Johann Friedrich Blumenbach

(redirected from clivus)
Also found in: Medical, Wikipedia.

Blumenbach, Johann Friedrich

(yōhän` frē`drĭkh blo͞o`mənbäkh), 1752–1840, German naturalist and anthropologist. He introduced and developed the science of comparative anatomy in Germany. His De generis humani varietate nativa (1775; tr. On the Natural Varieties of Mankind, 1865, repr. 1969) marked the beginnings of physical anthropology and described the five divisions of mankind which have been the basis of all subsequent racial classifications. Blumenbach's analysis of an extensive skull collection, published as Collectio craniorum diversarum gentium (1790–1828), established craniometric study. English translations of his works include The Anthropological Treatises of Johann Friedrich Blumenbach (1865, repr. 1969).

Blumenbach, Johann Friedrich


Born May 11, 1752, in Gotha; died Jan. 1, 1840, in Göttingen. German anatomist, zoologist, and anthropologist; professor at Göttingen University (from 1778).

Blumenbach was one of the founders of modern anthropology and initiator of craniology, the study of human and animal skulls. He described five races of modern man and noted the existence of mixed races. He was the first to raise the question of the monophyletic origin of human races—that is, he regarded them as varieties of a single human species formed by climatic factors. He opposed the doctrine of preformation. In his attempts to explain the life processes and development of organisms he defended the vitalistic view, admitting the existence of an unknowable “formative striving.”


De generis humani varietate nativa, 2nd ed. Göttingen, 1781.
Über den Bildungstrieb. Gottingen, 1791.
Handbuch der vergleichenden Anatomie, 3rd ed. Göttingen, 1824.
In Russian translation:
Rukovodstvopo estestvennoi istorii, parts 1–2. St. Petersburg, 1797.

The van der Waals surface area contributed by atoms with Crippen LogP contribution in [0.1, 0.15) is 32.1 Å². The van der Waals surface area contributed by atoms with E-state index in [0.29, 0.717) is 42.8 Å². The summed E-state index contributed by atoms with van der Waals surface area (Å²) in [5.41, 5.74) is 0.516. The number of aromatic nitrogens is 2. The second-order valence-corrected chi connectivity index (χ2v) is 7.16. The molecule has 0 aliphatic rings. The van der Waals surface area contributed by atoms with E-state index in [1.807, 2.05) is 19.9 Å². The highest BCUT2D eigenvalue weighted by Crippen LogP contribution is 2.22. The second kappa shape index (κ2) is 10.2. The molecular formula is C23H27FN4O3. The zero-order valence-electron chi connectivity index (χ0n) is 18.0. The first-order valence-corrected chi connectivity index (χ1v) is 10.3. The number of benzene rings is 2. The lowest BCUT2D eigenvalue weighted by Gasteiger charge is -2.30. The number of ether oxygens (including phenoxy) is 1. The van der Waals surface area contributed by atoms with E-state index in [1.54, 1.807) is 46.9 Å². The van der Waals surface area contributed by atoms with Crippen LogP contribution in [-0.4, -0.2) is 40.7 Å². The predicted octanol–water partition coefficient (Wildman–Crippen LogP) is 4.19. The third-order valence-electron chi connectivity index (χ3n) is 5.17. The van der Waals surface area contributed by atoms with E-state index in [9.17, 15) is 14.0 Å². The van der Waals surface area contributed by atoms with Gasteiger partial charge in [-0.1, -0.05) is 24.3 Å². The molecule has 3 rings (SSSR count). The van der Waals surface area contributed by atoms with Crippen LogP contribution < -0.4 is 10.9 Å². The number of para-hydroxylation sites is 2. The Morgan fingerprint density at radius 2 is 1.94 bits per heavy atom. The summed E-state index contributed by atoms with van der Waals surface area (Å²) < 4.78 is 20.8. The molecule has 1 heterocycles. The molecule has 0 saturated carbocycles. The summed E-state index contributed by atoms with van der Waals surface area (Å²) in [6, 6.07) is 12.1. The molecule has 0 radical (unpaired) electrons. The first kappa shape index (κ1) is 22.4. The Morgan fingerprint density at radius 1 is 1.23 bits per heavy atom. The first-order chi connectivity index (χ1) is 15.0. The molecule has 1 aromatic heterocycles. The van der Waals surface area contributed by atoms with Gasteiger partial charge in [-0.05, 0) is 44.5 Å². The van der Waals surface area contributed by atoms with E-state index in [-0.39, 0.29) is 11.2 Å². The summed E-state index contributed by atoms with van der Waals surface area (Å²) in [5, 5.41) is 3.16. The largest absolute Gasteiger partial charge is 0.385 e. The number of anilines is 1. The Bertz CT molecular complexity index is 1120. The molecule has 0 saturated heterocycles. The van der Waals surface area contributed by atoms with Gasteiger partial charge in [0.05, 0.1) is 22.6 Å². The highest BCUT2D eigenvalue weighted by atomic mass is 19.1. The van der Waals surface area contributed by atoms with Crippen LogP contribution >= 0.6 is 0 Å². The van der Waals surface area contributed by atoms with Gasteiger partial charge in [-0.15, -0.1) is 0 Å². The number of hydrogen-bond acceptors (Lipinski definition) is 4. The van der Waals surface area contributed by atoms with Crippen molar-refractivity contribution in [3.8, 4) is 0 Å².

Mentioned in ?
References in periodicals archive ?
Delgado TE, Bucheit WA, Surgical management of tumors in and around the clivus via the transoral approach, Contemp Neurosurg, 1982; 4, Lesson 10.
There was smooth enhancement of dura along the sphenoid wing, right tentorial incisura and clivus (Figure 2B).
The characteristic soap-bubble appearance is helpful in differentiating chondrosarcoma from other bony lesions such as chordomas, which develop primarily in the central clivus area and may extend laterally to the temporal bone.
Flattening of the ventral pons along the surface of the clivus suggest intracranial hypotension.
No fractures of the clivus or the upper cervical vertebrae is noted.
In 2012 he took four victories: Divinus Bike Clivus, Lessinia Bike Legend, Sella Ronda Hero and Colombian XCO Championships.
Also on hand will be representatives from Clivus New England with information on composting.
MRI of the brain showed an enhancing soft tissue mass extending from the left sphenoid sinus posteriorly to involve the clivus, cavernous sinus, pituitary fossa and the prepontine space.
Rarely, they grow downward to erode the bone of the sellar floor, into the sphenoid sinus, and even into the nasal cavity (9) or may invade posteriorly to involve or destroy the clivus.
The presenting symptoms of nasopharyngeal tuberculosis are cervical lymphadenopathy (most common), epistaxis, hearing loss, tinnitus, otalgia, nasal obstruction, post-nasal drip, snoring, diplopia or osteomyelitis of the clivus.
It crosses the superior cerebellar artery close to the cerebral peduncles, passes the lateral edge of the clivus bone, and runs under the petroclinoidal ligament into the cavernous sinus between the double layer of dura and connective tissue at its lateral border, just below the oculomotor nerve and above the ophthalmic branch of the trigeminal (5th cranial) nerve.
42) The Clivus ad Carinas passed along the south-eastern side of the precinct, a street lined with tabernae belonging to the Horrea Piperataria.